How to Decline a Job Offer Gracefully

Well, well, you are a superstar if you have been offered two or three or… wait, how many jobs were you offered? The situation in which you need to decline a job offer may seem like a dream problem as a job seeker.

Decline A Job Offer

You may cringe before breaking the bad news to the recruiter, but that is the right thing to do as you don’t want to sabotage someone else’s job. If you don’t decline the offer, the recruiter won’t know that you are not interested in the position anymore and would stop searching for other candidates to fill the vacancy. You don’t want to do that as it is like snatching someone else’s chance to get the job. So here is how you can decline a job offer gracefully without burning the bridges with a potential employer. You never know you would want a job in the same company in the future.

Whether you are doing it over the phone, or via an email or letter, first of all, you need to thank the hiring manager for the great opportunity that they provided you. You can say something good about the company and share some positive experience that you had during the interview process. While you do that, don’t sound too exciting as it will not go well with the bad news. Maintain a normal tone and deliver the news politely. Also, if you are accepting another offer, do not brag about how you are getting a way cooler job.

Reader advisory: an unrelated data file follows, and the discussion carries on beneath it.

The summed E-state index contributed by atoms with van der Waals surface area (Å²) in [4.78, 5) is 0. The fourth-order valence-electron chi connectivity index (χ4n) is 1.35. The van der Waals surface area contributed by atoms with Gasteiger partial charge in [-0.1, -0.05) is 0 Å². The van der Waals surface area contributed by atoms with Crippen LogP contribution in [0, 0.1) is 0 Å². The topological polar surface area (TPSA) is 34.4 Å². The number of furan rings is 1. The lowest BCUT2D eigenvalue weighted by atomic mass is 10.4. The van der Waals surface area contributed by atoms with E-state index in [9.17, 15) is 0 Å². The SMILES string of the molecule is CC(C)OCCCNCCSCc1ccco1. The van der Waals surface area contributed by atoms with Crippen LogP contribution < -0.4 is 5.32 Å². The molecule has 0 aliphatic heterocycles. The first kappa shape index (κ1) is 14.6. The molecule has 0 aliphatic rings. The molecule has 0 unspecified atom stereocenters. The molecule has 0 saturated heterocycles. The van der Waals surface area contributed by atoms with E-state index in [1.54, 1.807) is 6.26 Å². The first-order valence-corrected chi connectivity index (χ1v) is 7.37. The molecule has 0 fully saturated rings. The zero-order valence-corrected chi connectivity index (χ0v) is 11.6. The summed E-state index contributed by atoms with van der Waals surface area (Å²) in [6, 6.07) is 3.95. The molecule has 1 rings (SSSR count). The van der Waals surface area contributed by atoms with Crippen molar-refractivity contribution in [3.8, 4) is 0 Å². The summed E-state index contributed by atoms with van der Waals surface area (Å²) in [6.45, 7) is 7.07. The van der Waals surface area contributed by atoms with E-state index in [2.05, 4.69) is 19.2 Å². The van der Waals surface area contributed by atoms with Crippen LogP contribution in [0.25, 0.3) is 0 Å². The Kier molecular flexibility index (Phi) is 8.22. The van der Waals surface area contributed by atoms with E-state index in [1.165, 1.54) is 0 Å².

The next step will be rejecting the job that you are offered. Do it politely, by starting with words like “Regrettably” or “Unfortunately” to express that you really valued the opportunity and would like to build a good connection with the employer in case they have any vacancies in future.

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Chances are, your rejection will be followed by a couple of questions, asking you about the reason to decline or something similar to “What went wrong?” Make sure that you be diplomatic in your answer and don’t reveal every single detail. If you are offered a better position, let the employer know about that by saying something like “I’m offered another job that better matches with my career objectives.” Bear in mind not to brag about the job that you accepted, it would burn the bridges with this employer, which will close the doors on any future opportunities.

Do not go over the top with the whole thanking thing and end the call within 2 to 3 minutes. After all, the recruiter needs to find someone to replace you. After rejecting the job through a call, the next thing you want to do is send a decline a job offer letter. (Don’t use the term literally.) This will make you look more professional and the recruiter will keep you in mind for future vacant positions.

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Anna Verasai
Anna Versai is a Team Writer at The HR Digest; she covers topics related to Recruitment, Workplace Culture, Interview Tips, Employee Benefits, HR News and HR Leadership. She also writes for Technowize, providing her views on the Upcoming Technology, Product Reviews, and the latest apps and softwares.

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